"Just then a young man of the village was missing. Search being made, he was apprehended in an alehouse two miles off. He had all her clothes with him in a bag, which, he said, he found. It was three months before she was able to go abroad. He was arraigned at the Assizes. She knew him perfectly, and swore to the man. He was condemned, and soon after executed."

Monday, November 16, 2009

A Renewed Voice

Mon 16 Nov 1789: After an intermission of many weeks, through the dryness of my mouth, I resolved to try if I could not preach at five in the morning; and did so with not much difficulty; and I now hope to hold on a little longer.

Sunday, November 15, 2009

Attainable Christian Perfection

Sun 15 Nov 1767: I buried the remains of Rebecca Mills. She found peace with God many years since and, about five years ago, was entirely changed and enabled to give her whole soul to God. From that hour, she never found any decay but loved and served him with her whole heart. Pain and sickness and various trials succeeded, almost without any intermission. But she was always the same, firm and unmoved as the rock on which she was built, in life and in death uniformly praising the God of her salvation. The attainableness of this great salvation is put beyond all reasonable doubt by the testimony of one such (were there but one) living and dying witness.

Wesley Getting Tired

Sun 15 Nov 1789: We had, as usual, a large congregation, and a solemn opportunity, at Spitalfields; and another at Shoreditch church; where I preached a charity sermon, after the Prayers had been read in such a manner as I never heard before. At five I preached at the new chapel, and met the society; but it was too much for me.

Saturday, November 14, 2009


Sat 14 Nov 1761: I spent an hour with a little company near Grosvenor-Square. For many years this has been the darkest, driest spot, of all in or near London. But God has now watered the barren wilderness, and it is become a fruitful field.

Friday, November 13, 2009

In Barnet

Fri 13 Nov 1772: I went to Barnet, and found a large congregation, though it was a rainy and dark evening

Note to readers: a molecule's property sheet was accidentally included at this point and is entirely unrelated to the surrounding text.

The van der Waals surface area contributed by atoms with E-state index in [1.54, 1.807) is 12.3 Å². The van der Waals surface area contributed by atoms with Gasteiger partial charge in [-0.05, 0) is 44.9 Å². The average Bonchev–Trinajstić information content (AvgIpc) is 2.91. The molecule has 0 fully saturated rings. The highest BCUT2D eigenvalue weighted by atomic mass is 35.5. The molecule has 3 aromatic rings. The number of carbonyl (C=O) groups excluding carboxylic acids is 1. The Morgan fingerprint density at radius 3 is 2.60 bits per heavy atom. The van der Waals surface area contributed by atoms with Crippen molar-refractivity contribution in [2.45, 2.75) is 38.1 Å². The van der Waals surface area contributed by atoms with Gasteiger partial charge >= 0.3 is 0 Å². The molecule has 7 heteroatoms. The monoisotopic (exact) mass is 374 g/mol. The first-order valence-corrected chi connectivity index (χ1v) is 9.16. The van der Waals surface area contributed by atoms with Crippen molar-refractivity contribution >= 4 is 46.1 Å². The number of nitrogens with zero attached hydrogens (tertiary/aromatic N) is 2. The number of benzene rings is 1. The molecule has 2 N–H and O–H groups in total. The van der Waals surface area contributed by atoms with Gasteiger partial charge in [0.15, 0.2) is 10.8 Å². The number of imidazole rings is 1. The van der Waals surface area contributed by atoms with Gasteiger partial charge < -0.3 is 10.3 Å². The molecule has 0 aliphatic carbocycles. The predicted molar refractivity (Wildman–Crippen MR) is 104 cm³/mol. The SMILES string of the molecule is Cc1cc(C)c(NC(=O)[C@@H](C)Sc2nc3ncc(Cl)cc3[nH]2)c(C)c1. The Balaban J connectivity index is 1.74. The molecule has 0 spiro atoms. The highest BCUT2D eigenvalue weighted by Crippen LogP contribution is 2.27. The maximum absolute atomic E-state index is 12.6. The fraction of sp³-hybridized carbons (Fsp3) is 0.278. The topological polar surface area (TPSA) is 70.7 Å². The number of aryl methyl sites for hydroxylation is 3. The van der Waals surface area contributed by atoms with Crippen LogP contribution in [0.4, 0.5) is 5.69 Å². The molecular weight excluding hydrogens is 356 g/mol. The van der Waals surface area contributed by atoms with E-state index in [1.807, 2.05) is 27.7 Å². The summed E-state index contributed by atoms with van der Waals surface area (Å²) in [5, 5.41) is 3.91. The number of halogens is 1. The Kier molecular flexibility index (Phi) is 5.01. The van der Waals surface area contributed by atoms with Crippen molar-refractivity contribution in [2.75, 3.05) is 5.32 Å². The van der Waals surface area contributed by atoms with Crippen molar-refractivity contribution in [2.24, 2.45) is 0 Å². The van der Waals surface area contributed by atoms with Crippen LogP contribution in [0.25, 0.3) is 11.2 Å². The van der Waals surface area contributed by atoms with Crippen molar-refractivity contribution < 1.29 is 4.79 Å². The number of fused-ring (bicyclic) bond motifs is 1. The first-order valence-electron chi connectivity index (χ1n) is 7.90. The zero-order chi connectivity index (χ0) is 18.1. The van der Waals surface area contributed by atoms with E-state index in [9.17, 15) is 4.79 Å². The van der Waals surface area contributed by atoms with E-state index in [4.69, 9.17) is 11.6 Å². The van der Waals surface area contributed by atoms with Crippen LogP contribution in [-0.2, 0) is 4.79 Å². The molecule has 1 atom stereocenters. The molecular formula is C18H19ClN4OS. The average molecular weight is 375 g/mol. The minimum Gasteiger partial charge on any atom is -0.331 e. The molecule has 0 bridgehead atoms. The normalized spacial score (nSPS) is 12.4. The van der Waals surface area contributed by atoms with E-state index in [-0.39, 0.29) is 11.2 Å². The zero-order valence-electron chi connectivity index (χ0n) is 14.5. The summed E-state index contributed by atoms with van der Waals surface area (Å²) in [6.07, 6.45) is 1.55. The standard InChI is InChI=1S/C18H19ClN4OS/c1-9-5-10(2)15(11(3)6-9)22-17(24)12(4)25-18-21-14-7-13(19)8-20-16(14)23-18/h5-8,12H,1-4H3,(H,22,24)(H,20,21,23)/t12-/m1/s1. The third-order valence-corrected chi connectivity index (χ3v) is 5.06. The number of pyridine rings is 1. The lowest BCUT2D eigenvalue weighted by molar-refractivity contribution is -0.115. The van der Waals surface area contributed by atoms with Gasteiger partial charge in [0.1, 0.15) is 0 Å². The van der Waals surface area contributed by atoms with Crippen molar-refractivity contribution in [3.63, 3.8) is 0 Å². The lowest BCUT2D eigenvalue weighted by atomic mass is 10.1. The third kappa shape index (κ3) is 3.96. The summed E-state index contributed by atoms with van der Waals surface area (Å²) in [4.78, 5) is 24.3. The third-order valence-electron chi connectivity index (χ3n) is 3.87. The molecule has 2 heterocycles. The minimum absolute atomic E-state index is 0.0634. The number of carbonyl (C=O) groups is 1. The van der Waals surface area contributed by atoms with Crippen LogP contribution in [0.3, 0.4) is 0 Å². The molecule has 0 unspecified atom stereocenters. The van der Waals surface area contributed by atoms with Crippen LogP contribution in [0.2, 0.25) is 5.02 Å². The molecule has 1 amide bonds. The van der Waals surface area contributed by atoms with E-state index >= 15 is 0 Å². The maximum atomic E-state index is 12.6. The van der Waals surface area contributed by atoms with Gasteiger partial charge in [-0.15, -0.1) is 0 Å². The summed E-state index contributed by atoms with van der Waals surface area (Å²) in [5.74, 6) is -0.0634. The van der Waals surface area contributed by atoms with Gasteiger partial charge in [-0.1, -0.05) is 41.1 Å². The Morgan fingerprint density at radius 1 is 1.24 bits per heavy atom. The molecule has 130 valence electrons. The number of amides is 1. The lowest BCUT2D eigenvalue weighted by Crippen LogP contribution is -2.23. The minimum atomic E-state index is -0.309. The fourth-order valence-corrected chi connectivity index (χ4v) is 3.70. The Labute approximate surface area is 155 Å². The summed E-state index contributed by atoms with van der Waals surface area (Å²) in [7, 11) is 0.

Thursday, November 12, 2009

The Reading Wesley

Thur 12 Nov 1767: I occasionally looked into a book which I had long thrown by as not worth reading. It is entitled, ‘Thoughts on God and Nature’. But how agreeably was I surprised! It contains a treasure of ancient learning, delivered in clear and strong language, and is indeed a masterpiece in its kind, a thunderbolt to Lord Bolingbrooke and all his admirers.

Wednesday, November 11, 2009

Nottingham General Hospital

11 Nov 1787: We had a lovely congregation and a very numerous one in the afternoon. I preached a charity sermon at the infirmary, which was the design of my coming. This is not a county infirmary, but is open to all England, yea to all the world. And everything about it is so neat, so convenient, and so well ordered, that I have seen none like it in the three kingdoms.

Tuesday, November 10, 2009

Alive societies will grow

Tues 10 Nov 1761. I found the society at Deptford more alive than ever; a sure consequence of which is their increasing in number.

Monday, November 9, 2009

Compendium of all the Holy Scriptures

Mon 9 Nov 1772. I began to expound (chiefly in the mornings, as I did some years ago) that compendium of all the Holy Scriptures, the first Epistle of St. John.

Sunday, November 8, 2009

Funeral on a Sunday

Sun 8 Nov 1767. I buried the remains of that excellent young man, Benjamin Colley. He did rejoice evermore and pray without ceasing, and I believe his backsliding cost him his life. From the time he missed his way by means of Mr. Maxfield, he went heavily all his days. God indeed restored his peace but left him to be buffeted of Satan in an uncommon manner. And his trials did not end but with his life. However, some of his last words were, ‘Tell all the society, tell all the world, I die without doubt or fear.’

Saturday, November 7, 2009

Wesley recovers

From Saturday November 7 to Sunday 15 Nov 1741 I found my strength gradually increasing, and was able to read Turretin’s history of the church (a dry, heavy, barren treatise) and the life of that truly good and great man, Mr. Philip Henry. On Monday and Tuesday I read over the life of Mr. Matthew Henry, a man not to be despised, either as a scholar or a Christian, though (I think) not equal to his father. On Wednesday I read over once again Theologia Germanica. O how was it that I could ever so admire the affected obscurity of this unscriptural writer! Glory be to God that I now prefer the plain apostles and prophets before him and all his mystic followers.